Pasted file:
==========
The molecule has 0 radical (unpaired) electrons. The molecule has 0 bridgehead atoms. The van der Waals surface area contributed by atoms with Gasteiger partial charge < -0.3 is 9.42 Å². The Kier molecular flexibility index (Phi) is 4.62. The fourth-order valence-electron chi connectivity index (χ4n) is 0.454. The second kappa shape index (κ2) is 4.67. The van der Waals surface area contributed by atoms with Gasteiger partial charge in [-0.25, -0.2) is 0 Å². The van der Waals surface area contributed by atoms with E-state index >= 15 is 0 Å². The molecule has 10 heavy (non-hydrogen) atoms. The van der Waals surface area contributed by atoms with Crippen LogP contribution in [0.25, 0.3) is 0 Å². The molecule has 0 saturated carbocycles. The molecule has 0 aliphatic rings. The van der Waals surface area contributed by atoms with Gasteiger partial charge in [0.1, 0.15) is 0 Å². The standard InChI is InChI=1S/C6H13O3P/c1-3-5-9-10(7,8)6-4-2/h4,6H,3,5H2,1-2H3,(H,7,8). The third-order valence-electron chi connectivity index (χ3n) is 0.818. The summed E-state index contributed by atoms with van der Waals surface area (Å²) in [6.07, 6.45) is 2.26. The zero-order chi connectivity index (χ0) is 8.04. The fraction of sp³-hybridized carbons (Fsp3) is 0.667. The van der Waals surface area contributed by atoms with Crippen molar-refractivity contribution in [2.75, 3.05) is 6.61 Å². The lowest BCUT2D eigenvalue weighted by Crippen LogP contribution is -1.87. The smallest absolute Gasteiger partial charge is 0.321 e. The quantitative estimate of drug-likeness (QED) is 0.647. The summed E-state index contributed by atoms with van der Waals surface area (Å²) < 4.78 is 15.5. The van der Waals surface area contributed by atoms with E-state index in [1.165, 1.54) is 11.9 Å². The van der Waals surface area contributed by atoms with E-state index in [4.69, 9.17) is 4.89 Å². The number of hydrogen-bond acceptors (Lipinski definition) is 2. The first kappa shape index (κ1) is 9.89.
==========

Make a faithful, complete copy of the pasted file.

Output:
The molecule has 0 radical (unpaired) electrons. The molecule has 0 bridgehead atoms. The van der Waals surface area contributed by atoms with Gasteiger partial charge < -0.3 is 9.42 Å². The Kier molecular flexibility index (Phi) is 4.62. The fourth-order valence-electron chi connectivity index (χ4n) is 0.454. The second kappa shape index (κ2) is 4.67. The van der Waals surface area contributed by atoms with Gasteiger partial charge in [-0.25, -0.2) is 0 Å². The van der Waals surface area contributed by atoms with E-state index >= 15 is 0 Å². The molecule has 10 heavy (non-hydrogen) atoms. The van der Waals surface area contributed by atoms with Crippen LogP contribution in [0.25, 0.3) is 0 Å². The molecule has 0 saturated carbocycles. The molecule has 0 aliphatic rings. The van der Waals surface area contributed by atoms with Gasteiger partial charge in [0.1, 0.15) is 0 Å². The standard InChI is InChI=1S/C6H13O3P/c1-3-5-9-10(7,8)6-4-2/h4,6H,3,5H2,1-2H3,(H,7,8). The third-order valence-electron chi connectivity index (χ3n) is 0.818. The summed E-state index contributed by atoms with van der Waals surface area (Å²) in [6.07, 6.45) is 2.26. The zero-order chi connectivity index (χ0) is 8.04. The fraction of sp³-hybridized carbons (Fsp3) is 0.667. The van der Waals surface area contributed by atoms with Crippen molar-refractivity contribution in [2.75, 3.05) is 6.61 Å². The lowest BCUT2D eigenvalue weighted by Crippen LogP contribution is -1.87. The smallest absolute Gasteiger partial charge is 0.321 e. The quantitative estimate of drug-likeness (QED) is 0.647. The summed E-state index contributed by atoms with van der Waals surface area (Å²) < 4.78 is 15.5. The van der Waals surface area contributed by atoms with E-state index in [1.165, 1.54) is 11.9 Å². The van der Waals surface area contributed by atoms with E-state index in [4.69, 9.17) is 4.89 Å². The number of hydrogen-bond acceptors (Lipinski definition) is 2. The first kappa shape index (κ1) is 9.89.